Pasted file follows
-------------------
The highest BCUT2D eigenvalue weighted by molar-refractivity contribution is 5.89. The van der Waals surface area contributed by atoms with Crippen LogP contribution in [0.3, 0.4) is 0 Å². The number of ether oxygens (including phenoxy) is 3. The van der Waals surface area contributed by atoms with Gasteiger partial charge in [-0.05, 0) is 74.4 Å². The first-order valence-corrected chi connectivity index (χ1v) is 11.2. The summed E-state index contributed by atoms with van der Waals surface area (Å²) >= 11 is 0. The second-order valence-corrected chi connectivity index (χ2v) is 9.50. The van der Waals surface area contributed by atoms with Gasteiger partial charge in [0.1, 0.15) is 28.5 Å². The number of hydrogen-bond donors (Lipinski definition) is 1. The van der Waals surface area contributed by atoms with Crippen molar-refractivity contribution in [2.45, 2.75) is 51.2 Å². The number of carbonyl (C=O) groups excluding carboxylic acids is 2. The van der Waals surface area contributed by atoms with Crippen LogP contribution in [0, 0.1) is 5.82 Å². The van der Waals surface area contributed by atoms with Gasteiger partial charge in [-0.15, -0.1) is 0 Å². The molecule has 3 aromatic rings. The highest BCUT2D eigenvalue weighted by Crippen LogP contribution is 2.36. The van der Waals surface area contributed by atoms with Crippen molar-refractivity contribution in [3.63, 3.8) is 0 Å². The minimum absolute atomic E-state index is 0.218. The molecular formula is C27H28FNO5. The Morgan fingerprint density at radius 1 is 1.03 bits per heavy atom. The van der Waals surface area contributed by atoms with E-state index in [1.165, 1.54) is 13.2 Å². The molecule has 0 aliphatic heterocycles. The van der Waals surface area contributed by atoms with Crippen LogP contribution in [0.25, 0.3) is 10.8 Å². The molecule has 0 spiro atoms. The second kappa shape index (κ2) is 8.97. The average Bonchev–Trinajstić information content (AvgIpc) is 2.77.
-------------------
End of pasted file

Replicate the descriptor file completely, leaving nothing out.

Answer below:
The highest BCUT2D eigenvalue weighted by molar-refractivity contribution is 5.89. The van der Waals surface area contributed by atoms with Crippen LogP contribution in [0.3, 0.4) is 0 Å². The number of ether oxygens (including phenoxy) is 3. The van der Waals surface area contributed by atoms with Gasteiger partial charge in [-0.05, 0) is 74.4 Å². The first-order valence-corrected chi connectivity index (χ1v) is 11.2. The summed E-state index contributed by atoms with van der Waals surface area (Å²) >= 11 is 0. The second-order valence-corrected chi connectivity index (χ2v) is 9.50. The van der Waals surface area contributed by atoms with Gasteiger partial charge in [0.1, 0.15) is 28.5 Å². The number of hydrogen-bond donors (Lipinski definition) is 1. The van der Waals surface area contributed by atoms with Crippen molar-refractivity contribution in [2.45, 2.75) is 51.2 Å². The number of carbonyl (C=O) groups excluding carboxylic acids is 2. The van der Waals surface area contributed by atoms with Crippen LogP contribution in [0, 0.1) is 5.82 Å². The van der Waals surface area contributed by atoms with Gasteiger partial charge in [-0.15, -0.1) is 0 Å². The molecule has 3 aromatic rings. The highest BCUT2D eigenvalue weighted by Crippen LogP contribution is 2.36. The van der Waals surface area contributed by atoms with Crippen molar-refractivity contribution in [3.63, 3.8) is 0 Å². The minimum absolute atomic E-state index is 0.218. The molecular formula is C27H28FNO5. The Morgan fingerprint density at radius 1 is 1.03 bits per heavy atom. The van der Waals surface area contributed by atoms with E-state index in [1.165, 1.54) is 13.2 Å². The molecule has 0 aliphatic heterocycles. The van der Waals surface area contributed by atoms with Crippen LogP contribution in [0.25, 0.3) is 10.8 Å². The molecule has 0 spiro atoms. The second kappa shape index (κ2) is 8.97. The average Bonchev–Trinajstić information content (AvgIpc) is 2.77.